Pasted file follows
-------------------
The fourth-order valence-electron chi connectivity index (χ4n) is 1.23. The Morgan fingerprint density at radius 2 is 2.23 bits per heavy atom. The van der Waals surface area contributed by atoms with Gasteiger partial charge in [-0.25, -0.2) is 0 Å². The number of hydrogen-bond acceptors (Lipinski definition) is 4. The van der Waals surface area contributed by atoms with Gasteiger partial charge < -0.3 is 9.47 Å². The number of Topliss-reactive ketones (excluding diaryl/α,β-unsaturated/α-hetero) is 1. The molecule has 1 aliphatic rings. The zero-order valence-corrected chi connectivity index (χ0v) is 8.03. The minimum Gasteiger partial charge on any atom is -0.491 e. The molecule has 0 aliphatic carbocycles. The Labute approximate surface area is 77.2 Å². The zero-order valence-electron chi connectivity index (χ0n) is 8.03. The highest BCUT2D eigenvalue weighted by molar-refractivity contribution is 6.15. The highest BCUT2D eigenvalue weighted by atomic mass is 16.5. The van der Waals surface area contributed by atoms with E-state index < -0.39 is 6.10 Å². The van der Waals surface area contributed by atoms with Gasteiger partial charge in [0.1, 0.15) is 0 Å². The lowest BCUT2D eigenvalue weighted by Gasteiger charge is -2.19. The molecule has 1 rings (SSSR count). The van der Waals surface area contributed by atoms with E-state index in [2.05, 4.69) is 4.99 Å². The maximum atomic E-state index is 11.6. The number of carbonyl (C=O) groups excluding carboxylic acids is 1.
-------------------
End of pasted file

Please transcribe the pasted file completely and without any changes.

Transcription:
The fourth-order valence-electron chi connectivity index (χ4n) is 1.23. The Morgan fingerprint density at radius 2 is 2.23 bits per heavy atom. The van der Waals surface area contributed by atoms with Gasteiger partial charge in [-0.25, -0.2) is 0 Å². The number of hydrogen-bond acceptors (Lipinski definition) is 4. The van der Waals surface area contributed by atoms with Gasteiger partial charge < -0.3 is 9.47 Å². The number of Topliss-reactive ketones (excluding diaryl/α,β-unsaturated/α-hetero) is 1. The molecule has 1 aliphatic rings. The zero-order valence-corrected chi connectivity index (χ0v) is 8.03. The minimum Gasteiger partial charge on any atom is -0.491 e. The molecule has 0 aliphatic carbocycles. The Labute approximate surface area is 77.2 Å². The zero-order valence-electron chi connectivity index (χ0n) is 8.03. The highest BCUT2D eigenvalue weighted by molar-refractivity contribution is 6.15. The highest BCUT2D eigenvalue weighted by atomic mass is 16.5. The van der Waals surface area contributed by atoms with E-state index < -0.39 is 6.10 Å². The van der Waals surface area contributed by atoms with Gasteiger partial charge in [0.1, 0.15) is 0 Å². The lowest BCUT2D eigenvalue weighted by Gasteiger charge is -2.19. The molecule has 1 rings (SSSR count). The van der Waals surface area contributed by atoms with E-state index in [2.05, 4.69) is 4.99 Å². The maximum atomic E-state index is 11.6. The number of carbonyl (C=O) groups excluding carboxylic acids is 1.